Counting to ONE the ‘thought-less’ way

No matter how hard I try, I can never count to 20 before an unbidden thought arises from inside of me. I get to three or four while meditating and images pop up on an internal screen capturing my attention. I dare not try this counting method until my body and mind are both well-settled and I can “let go.”

I “pre-set” my mind to simply let the thoughts drift away, to disappear before taking more than a glancing notice. The images, however, bombard my mind if I start the count too soon. A cascade of pictures and corresponding emotions beckon me to “grasp” a thought and shape it into an idea, such an enticing idea, that I simply cannot release it without adding to and building upon it. One thought leads to another and then another until the amount of time I planned for this practice has come and gone.

By then, however, my entire body is completely relaxed. All I need do is merge the stillness of my five senses with the tumultuous mind racing all over. I allow myself more time, as I sense a calm takeover. It’s a glow of sorts that flows through and in me.

It is time, Michael J, to leave thoughts behind and jump into the openness your body has formed. Oh, the thoughts will still come. But almost by magic, I can discover I am stronger and can start the count over. Thoughts will no longer have control over my mind. I can take in — but not get “hooked — the siren call like an Odysseus strapped to a ship’s mast by his fellow disciplined (and ear-clogged) warriors sailing home from some foreign war.

I nudge away the thought and return to my breath. (Four . . . five  . . . six) I see myself standing next to the opening of a giant tunnel shaft. I am inside my body and I watch and feel air ebb and flow through what I now recognize as my windpipe. I’m the guardian of this airflow, in charge of its uninterrupted passage.

Slightly shifting my focus, I return to other parts of my body and direct a soothing calm to those still knotted and coiled up. They loosen. They open and retract. (Seven . . . eight  . . . nine.)

Now I’m free to join the airwaves. To become like a feather, a snowflake, a paratrooper jettisoning from some airborne carrier. I float with nary a care for the past or the future. I’m smack-dab in the middle of the present time.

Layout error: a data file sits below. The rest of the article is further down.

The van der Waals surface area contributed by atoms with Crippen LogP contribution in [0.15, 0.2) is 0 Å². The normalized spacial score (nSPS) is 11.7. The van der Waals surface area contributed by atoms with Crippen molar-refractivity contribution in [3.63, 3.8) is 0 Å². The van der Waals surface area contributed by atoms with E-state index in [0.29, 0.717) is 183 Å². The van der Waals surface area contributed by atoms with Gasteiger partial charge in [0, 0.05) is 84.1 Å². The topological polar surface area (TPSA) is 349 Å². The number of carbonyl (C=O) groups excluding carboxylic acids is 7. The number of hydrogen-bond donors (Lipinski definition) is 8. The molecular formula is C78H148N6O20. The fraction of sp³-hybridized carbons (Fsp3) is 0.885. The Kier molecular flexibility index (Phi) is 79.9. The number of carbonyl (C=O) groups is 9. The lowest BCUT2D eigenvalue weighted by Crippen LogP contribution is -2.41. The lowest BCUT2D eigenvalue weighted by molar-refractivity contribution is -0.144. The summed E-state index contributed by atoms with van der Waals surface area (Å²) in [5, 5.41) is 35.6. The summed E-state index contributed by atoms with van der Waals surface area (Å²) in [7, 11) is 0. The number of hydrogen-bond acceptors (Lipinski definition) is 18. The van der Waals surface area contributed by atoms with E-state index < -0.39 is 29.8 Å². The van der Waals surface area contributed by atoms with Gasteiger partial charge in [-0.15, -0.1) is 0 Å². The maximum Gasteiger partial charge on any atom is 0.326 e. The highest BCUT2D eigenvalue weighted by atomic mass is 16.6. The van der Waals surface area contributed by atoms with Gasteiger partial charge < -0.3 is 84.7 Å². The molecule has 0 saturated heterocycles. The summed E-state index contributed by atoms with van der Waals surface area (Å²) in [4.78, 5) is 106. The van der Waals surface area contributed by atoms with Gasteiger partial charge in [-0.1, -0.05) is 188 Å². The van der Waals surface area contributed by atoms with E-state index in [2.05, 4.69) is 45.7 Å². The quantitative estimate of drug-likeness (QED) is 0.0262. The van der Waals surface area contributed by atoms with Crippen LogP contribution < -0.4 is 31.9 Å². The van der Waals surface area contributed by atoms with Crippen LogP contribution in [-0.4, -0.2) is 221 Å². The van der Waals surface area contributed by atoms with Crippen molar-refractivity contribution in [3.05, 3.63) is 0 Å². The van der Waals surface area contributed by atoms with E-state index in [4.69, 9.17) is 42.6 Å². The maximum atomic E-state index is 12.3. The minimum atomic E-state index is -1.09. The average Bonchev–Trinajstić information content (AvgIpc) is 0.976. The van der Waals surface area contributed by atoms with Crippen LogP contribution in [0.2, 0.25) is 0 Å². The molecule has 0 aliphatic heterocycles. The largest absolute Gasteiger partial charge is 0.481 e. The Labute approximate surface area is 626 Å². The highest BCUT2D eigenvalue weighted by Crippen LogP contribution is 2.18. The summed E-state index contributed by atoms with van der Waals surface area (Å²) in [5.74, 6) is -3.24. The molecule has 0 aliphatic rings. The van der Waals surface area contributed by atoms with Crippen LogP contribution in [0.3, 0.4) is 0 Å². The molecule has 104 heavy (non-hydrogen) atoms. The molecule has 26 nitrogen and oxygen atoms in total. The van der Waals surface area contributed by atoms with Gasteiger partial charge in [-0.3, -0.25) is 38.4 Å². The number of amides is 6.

I’m totally aware of my surroundings, my world is made of sounds and sensory feelings. Like someone who just jumped from a plane in mid-air, I see my chute has opened, that I am free to simply be and enjoy the best life has always offered but I was too busy to slow down and see. Ten . . . eleven . . . twelve.

It is just me and the world around me now. There’s no one else, nothing other than the glorious air filling me breath after breath. (Thirteen . . . fourteen . . . fifteen)

I’m joined by everything within and everything outside of me. I am part of and in the universe, the cosmos, the God that was and is God before any Creation, before the first dependent cause or condition. (Sixteen . . . seventeen . . . eighteen)

I am together. I am united. I am approaching nineteen. I am now twenty.


8 comments on “Counting to ONE the ‘thought-less’ way

  1. Michael J,
    I was buoyed by your post. I find it easy to center myself, and then before I can even realize it, my mind has run away with me and held me hostage, as you say for almost the entire time I had allotted. I find it hard to press on with something I feel a failure at. But then I have to realize that it’s the nature of the beast. It just shows us to ourselves, in quite an obvious way, just how wound up we are, internally and externally. Every one in a while, I get to that relaxation point (after about an hour usually!), and when it happens, it is so relaxing. I like how you said it, like a feather, a snowflake, a paratrooper…


    • contoveros says:

      Once you get there, you realize a much greater state of mind, but a fleeting one that is so hard to recapture.

      I usually don’t hit the high point, but have learned to enjoy the path geting there because it is so relaxing, unwinding and full of loving-compassion.


  2. souldipper says:

    Hope this helps lots of people, Michael J. My teacher suggested we try putting each thought in a boat that floats down the stream. That has been my saving grace. Sometimes the whole session means putting endless thoughts into boats. Other times, a few – then only once in a long while.

    Here you are – passing on the good stuff. Fabulous.


  3. wolfshades says:

    Nice. My daughter has been wanting me to get more into meditation (plus, several friends and doctors have as well, as it’s supposed to help with ADHD). Like you, those fleeting thoughts come and grab me, and once they start, they want to multiply like the horniest of rabbits. So it takes a while to get into it.

    I appreciate the walk-through. Gives me hope that I can try again.


    • contoveros says:

      You can count on it, Wolf. As a meditation teacher once told me “Don’t try. Don’t judge.”

      Don’t try too hard, nor judge too harshly.


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